Last year at this time, Gabriel Rosado was on the rise as a legitimate light middleweight contender. However, his recent career moves may have done him more harm than good.
The 27-year-old, Philadelphia born Rosado was given a large shot in the arm last year when he was featured in three fights on NBC Sport Network's "Fight Night" series. This exposure and the success he enjoyed with three stoppage victories over Jesus Soto Karass, Sechew Powell and Charles Whittaker revived his career, which had experienced some setback. Rosado had previously suffered a second round technical knockout at the hands of Alfredo Angulo in August 2009 and a majority decision loss to Derek Ennis in July 2010 before rebounding nicely and going 7-0 (5 KO's).
Things began to look even brighter for Rosado when, after the Soto Karass fight, he finally was afforded the ability to train full-time as opposed to juggling his training with a 10-hour graveyard shift at The Home Depot. This significant change yielded immediate results for Rosado, capturing the WBO Inter-Continental light middleweight belt with his June 2012 victory over Powell to position himself within the top rankings. He subsequently became a mandatory opponent for then IBF light middleweight champion, Cornelius Bundrage, winning a title eliminator against Whittaker in September 2012.
All it seemed he would need to do next is wait for the opening to face Bundrage, a flawed 39-year old fighter.
With a burning desire to better challenge himself and make a statement, Rosado instead opted to go up in weight to face the avoided and undefeated WBA middleweight champion, Gennady Golovkin, in a far more difficult fight than what he most likely would have experienced against Bundrage. With all of the courage, toughness and heart often found in "old school" Philadelphia fighters, Rosado gave it his best effort against the bigger, stronger and more technically proficient Golovkin. However, he was beaten to a bloody pulp and his corner was forced to throw in the towel before the seventh round ended.
In defeat, Rosado gained the respect of the boxing world that this driven and hard-working young man so rightly deserves. This included his signing with high powered promoter Golden Boy Promotions. It was expected he would go back down to light middleweight with the experience of having been in the ring with a talented, highly regarded world champion and resume his campaign within a stacked division.
With all of the major 154-pound stars tied up with other bouts, Rosado accepted a fight with undefeated middleweight prospect J'Leon Love this past Saturday night on the undercard of Floyd Mayweather Jr. vs. Robert Guerrero. Many considered it to be a very risky move for the young Love, but it was an even more curious move for Rosado.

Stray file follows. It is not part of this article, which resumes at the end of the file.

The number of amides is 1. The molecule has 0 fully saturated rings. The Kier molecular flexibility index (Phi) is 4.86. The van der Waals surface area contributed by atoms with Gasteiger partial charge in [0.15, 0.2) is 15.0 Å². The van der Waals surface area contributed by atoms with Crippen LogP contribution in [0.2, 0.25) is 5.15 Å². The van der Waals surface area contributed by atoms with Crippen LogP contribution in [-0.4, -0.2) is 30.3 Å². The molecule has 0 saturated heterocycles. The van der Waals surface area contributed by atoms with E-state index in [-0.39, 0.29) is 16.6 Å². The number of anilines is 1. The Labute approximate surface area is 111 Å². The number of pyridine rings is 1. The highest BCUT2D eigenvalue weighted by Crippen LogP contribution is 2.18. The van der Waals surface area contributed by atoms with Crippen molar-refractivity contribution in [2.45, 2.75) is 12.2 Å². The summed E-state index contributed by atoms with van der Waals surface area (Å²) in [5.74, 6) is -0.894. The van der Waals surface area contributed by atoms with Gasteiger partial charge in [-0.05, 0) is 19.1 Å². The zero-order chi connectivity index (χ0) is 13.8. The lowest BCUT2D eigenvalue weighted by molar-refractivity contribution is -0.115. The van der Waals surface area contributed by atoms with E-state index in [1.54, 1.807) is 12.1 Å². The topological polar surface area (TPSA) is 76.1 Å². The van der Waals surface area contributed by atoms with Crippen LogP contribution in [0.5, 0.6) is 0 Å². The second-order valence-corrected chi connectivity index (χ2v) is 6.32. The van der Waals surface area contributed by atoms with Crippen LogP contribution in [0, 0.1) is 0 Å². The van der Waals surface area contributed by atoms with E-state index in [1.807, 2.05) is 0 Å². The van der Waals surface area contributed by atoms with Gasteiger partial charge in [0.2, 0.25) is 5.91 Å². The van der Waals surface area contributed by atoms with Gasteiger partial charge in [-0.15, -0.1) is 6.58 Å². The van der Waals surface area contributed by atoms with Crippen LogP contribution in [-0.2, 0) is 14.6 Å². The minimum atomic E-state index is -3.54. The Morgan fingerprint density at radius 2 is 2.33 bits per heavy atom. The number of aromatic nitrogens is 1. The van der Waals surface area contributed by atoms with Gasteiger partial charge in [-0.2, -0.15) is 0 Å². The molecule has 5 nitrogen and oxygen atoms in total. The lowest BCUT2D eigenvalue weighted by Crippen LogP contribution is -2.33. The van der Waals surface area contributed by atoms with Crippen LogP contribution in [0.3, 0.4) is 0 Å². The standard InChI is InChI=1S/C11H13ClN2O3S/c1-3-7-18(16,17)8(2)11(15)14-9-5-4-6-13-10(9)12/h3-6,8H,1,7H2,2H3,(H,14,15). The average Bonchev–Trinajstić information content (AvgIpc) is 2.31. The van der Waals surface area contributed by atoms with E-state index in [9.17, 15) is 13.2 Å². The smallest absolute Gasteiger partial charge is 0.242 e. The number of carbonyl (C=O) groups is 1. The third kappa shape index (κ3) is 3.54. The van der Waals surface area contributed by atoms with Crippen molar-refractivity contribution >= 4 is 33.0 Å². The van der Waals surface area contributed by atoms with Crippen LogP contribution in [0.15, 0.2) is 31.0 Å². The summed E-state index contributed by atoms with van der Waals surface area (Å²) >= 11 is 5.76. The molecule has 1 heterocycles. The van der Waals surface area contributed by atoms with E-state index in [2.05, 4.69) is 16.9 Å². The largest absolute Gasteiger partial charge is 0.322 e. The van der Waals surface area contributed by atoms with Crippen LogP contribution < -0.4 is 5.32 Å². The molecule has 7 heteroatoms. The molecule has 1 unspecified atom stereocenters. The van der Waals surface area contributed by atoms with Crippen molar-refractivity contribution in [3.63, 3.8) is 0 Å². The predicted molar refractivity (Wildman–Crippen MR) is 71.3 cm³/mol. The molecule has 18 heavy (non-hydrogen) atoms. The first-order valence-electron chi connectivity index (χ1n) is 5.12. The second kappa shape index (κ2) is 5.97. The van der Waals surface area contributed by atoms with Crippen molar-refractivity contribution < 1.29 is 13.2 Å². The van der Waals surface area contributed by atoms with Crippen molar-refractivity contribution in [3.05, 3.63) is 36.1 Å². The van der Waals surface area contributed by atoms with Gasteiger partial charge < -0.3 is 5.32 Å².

Following a 2011 that consisted of four fights against opponents who were below .500, sporting a dreadfully combined record of 15-54-7, Love suddenly ratcheted up the quality of his opposition this year with Rosado. Ultimately, the general view was that the overall reward would outweigh the risk regardless of the outcome, thus creating little downside for Love. Essentially, it would be a learning experience for a growing fighter who has room to develop. That is understandable.
What is far more difficult to comprehend is Rosado's rationale to fight someone as green as Love immediately following a loss to Golovkin as he continues to seek another shot at a world title. In doing so, Rosado seemed to have put himself in a no-win situation. A victory over a prospect with whom many observers are not entirely enamored would not exactly put him right back into title contention. A loss would set him back even further.
Even though many believe Rosado squeaked out a close victory on Saturday night, knocking down Love for the first time in his career, he lost a split decision. This is the first time he has suffered consecutive losses in his career, falling to 21-7 (13 KO's).
While Rosado is a much better fighter than his record reflects, his valor may have impacted his judgment and spun him off-track. If he wants to re-direct his career and get another world title shot, he needs to re-establish his focus. This includes picking a weight class and sticking to it, making smarter choices with respect to match-ups that are beneficial to him in the long-term and of course, avoiding the urge to jump at any opportunity to fight.
Case in point, Love has graciously offered Rosado a rematch. As tempted as Rosado may be to take him up on this to avenge the loss (and as much as fans might like to see it again), he might be better served if he does not pursue another meeting. Love held his own surprisingly well in the first fight and there is nothing to suggest he would not do the same in a rematch, especially since he now has a better sense of what to expect in such a situation. Anything short of a knockout of Love by Rosado would likely not repair the damage that has been done to his career at this point. If he should lose again to Love, it is all but over and he becomes nothing more than an opponent going forward.
Rosado has worked too hard for that to happen. Hopefully, it is not too late for him to do what he does best and fight back.
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